Like it or not, recruiting (or finding a job, for that matter) is a lot like dating. Both the employer and the potential employee are looking for a partner – one wants to find someone perfect to fill a role and the other wants a company where he or she will be happy. The employer will likely interview multiple candidates and the job seeker will apply for multiple roles. They do this until they find the perfect fit, but, like with dating, they sometimes compromise and end up in a less-than-perfect relationship. We’ve all been there!
The similarity between hiring and dating struck me again today when I came across a Wall Street Journal article For Better Relationships, Know Your Deal Breakers. I immediately thought, huh, how much easier would recruiting or finding a job be if we all just admitted to ourselves what our absolute deal breakers are?
Deal Breakers for Job Seekers when Job Hunting
Like most of you reading this post, I’ve had my share of jobs I hated and jobs I loved. There were roles where I couldn’t wait to get out of bed to go to work (like my current job at Search Party, I must add) and there were those that literally made me sick they were so bad. Being the stubborn “fixer” that I am, it took me a while to realise that those bad jobs aren’t worth my energy. Several times I tried to “make it better” not realising that it’s not necessarily fixable – the job and I just weren’t a fit. Clearly, my employer, me or both of us compromised. It’s only after I had that realisation did I start paying attention to my own job deal breakers.
When I sat down to examine my own job searching deal breakers, I got great clarity as to next steps in my career. I made list of the things I loved and loathed about previous companies and bosses, and very clear patterns emerged. The common “happy” theme was working in smaller teams, like in startups, where I had autonomy and could manage my own path. Some of the deal-breakers that made me miserable were: product I can’t relate to, jerks on the leadership team, having to move for a job or siloed company structures. There were others (turns out I’m maybe a bit picky!), but the exercise was huge for my self-awareness and future happiness in my work.
You may think “But Magda, life is about compromises.” That’s what I thought as well until I realised that with all the opportunities out there, there are plenty of jobs that will make me happy where I don’t have to compromise. I gave myself permission to draw a line that I wasn’t willing to cross. Yes, that may mean saying no to some great-on-paper opportunities, but that’s OK as long as it’s because of a true deal breaker. The sense of control it gives you over your own career destiny is worth closing a few (select) doors.
At the end of the day, if you’re working full time, work takes up the biggest (or close to it) portion of your week. Shouldn’t it make you happy, or at least not miserable? I think so.
Deal Breakers for Employers when Hiring
Recently I applied my deal breaker approach to hiring someone. Here, too, it was super helpful. To me, deal breakers when recruiting someone fall into two general categories: 1) skills and experience and 2) cultural fit.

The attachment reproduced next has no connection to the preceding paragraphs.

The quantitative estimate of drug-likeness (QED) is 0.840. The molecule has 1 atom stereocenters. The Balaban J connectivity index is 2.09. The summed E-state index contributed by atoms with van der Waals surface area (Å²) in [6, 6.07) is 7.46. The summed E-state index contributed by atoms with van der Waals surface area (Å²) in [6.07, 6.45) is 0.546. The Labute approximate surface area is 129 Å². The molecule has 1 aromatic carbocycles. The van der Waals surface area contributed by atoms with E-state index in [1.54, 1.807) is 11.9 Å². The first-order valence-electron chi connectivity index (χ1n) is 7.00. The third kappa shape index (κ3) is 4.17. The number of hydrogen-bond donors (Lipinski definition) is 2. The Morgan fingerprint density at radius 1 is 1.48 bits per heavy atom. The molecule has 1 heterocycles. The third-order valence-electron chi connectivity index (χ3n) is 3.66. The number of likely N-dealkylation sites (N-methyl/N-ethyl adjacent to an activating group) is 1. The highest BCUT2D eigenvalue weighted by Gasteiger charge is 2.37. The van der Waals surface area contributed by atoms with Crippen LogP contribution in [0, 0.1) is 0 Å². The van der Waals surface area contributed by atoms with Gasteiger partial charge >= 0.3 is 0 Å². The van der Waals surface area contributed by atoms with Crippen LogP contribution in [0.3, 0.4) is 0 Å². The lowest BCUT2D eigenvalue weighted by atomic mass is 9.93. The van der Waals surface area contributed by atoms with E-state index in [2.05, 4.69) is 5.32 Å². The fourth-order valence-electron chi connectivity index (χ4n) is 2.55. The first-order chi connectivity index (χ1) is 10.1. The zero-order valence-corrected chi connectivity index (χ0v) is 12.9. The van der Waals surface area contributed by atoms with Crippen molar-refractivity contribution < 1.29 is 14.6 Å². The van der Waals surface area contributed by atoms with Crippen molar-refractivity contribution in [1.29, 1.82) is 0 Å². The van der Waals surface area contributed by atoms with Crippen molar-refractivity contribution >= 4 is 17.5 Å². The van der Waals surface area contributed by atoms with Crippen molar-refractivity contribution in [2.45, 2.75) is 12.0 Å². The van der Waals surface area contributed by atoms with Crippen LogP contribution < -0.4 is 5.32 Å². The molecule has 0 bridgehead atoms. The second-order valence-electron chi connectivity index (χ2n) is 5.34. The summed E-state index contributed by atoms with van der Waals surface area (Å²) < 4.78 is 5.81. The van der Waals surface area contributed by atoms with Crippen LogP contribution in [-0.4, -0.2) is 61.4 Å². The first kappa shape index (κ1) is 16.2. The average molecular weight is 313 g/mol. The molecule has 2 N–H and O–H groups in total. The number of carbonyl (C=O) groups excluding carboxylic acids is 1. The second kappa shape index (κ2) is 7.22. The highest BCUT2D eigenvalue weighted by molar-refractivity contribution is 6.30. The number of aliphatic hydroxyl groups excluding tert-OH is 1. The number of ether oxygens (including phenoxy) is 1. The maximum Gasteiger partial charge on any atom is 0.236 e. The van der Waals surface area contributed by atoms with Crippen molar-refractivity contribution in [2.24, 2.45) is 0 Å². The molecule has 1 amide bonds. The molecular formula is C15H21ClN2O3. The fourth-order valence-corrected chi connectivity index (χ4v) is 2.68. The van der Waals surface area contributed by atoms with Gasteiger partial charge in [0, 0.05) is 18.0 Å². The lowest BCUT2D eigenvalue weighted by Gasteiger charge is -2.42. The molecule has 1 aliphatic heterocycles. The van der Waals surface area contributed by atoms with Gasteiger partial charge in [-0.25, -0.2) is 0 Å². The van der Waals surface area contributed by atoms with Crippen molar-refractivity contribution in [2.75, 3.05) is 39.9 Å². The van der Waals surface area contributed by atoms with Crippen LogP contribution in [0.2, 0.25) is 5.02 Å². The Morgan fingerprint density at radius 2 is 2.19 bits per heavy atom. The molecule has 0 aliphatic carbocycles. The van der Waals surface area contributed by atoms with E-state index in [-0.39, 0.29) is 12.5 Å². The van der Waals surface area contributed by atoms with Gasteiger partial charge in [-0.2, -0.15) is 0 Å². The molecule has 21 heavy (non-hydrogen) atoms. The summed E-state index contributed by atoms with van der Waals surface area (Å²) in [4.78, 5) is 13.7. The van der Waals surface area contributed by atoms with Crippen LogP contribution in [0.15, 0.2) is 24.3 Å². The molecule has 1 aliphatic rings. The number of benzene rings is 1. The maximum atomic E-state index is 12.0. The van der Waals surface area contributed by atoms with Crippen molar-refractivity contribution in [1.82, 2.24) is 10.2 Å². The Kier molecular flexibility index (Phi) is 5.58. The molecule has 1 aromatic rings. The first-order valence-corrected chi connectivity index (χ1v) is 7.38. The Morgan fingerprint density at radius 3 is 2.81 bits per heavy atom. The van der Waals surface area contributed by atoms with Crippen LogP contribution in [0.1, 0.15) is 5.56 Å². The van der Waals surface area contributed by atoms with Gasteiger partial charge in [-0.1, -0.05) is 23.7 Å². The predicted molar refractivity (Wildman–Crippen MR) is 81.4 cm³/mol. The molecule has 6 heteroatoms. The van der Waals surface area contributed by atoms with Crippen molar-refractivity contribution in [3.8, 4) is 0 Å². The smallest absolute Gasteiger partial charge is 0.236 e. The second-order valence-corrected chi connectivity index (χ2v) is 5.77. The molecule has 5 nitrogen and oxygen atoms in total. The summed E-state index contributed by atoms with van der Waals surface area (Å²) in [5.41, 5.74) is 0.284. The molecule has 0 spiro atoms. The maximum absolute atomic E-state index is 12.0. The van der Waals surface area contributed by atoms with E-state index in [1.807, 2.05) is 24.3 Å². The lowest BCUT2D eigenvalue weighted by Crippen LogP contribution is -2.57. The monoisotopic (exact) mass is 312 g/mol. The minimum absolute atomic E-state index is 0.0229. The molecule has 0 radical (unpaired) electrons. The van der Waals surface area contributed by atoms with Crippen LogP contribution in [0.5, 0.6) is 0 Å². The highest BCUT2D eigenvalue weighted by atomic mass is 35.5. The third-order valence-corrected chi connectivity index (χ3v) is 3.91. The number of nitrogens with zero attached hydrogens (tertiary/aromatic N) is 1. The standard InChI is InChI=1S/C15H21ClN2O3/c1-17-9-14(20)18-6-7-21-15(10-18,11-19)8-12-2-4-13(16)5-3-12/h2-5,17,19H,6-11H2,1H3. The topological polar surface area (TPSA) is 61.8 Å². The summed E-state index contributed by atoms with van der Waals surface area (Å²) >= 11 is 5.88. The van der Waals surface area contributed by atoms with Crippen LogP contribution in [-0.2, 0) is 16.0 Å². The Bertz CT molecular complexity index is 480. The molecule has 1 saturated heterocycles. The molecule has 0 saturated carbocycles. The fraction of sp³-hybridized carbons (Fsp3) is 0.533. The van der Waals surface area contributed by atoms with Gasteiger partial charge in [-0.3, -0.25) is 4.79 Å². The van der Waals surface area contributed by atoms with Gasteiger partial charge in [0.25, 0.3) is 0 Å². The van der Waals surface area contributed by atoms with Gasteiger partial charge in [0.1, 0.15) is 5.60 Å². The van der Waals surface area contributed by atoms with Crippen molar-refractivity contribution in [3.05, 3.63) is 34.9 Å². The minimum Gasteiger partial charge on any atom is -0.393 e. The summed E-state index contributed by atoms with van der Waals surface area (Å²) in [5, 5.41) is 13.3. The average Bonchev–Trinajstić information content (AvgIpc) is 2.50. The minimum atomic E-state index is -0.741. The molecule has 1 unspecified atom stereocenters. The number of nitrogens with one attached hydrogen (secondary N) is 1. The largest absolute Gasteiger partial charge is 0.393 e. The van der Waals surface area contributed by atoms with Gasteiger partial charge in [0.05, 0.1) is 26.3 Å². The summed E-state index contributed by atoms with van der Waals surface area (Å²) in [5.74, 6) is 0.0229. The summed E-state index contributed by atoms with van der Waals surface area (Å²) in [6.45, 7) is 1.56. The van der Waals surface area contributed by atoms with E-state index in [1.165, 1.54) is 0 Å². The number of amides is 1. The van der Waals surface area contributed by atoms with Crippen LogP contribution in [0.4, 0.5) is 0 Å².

Skills and Experience
Skills and experience is the easier category where you can specify hiring deal breakers. This may seem like a no-brainer, but starting with a detailed job description is key. Actually writing out the role and key responsibilities will help you think about specific requirements for the job, which you should also write out. After that’s done, take a step back and be critical – which requirements are nice to haves (or can be easily learned on the job or via training) and which ones are must haves? For example, you can learn to use spreadsheets, but attention to detail is one of those things you either have or you don’t have.
The only word of caution I have for employers is to not always get stuck on years of experience or a very specific previous job title. For example, what does 4 years in online marketing really give a candidate that 3 doesn’t? Or is a general business degree really less relevant than a marketing one if the candidate has done the role before? Or do you really need someone to be a Junior Product Manager before they’re a Product Manager? (hint: the answer is no. Check out our Career Paths tool to see all the interesting ways people get to a role). With skills and experience, the key is to be realistic and practical as to what a candidate really needs to achieve in a role.
The second category, cultural fit, is a bit more tricky. Here’s where hiring biases and discrimination can rear their ugly heads. What may seem like screening for cultural fit can actually be just your personal likes and dislikes. As humans, we tend to like and associate ourselves with people who are similar to us. It’s pretty hard – or at least not intuitive – for us to just turn that off when we’re interviewing candidates for jobs.
For example, I’m an absolute nut when it comes to animals. I want to rescue and hug them all. I also love wine and I’d drink it with every meal if I could (that’s what holidays are for! 🙂 ). This means that I relate to other animal lovers who enjoy a glass of vino. That doesn’t mean that my team should be filled with people like me. So when you’re thinking about your deal breakers in terms of cultural fit, be sensitive as to what’s really a personal preference and what’s a mismatch with the sort of culture you want to create at your company.
Nothing in life is perfect, least of all people and jobs. So let’s not pretend that they are. Being honest with yourself and identifying deal breakers – both in looking for a job or when hiring someone – can only make your work life easier.
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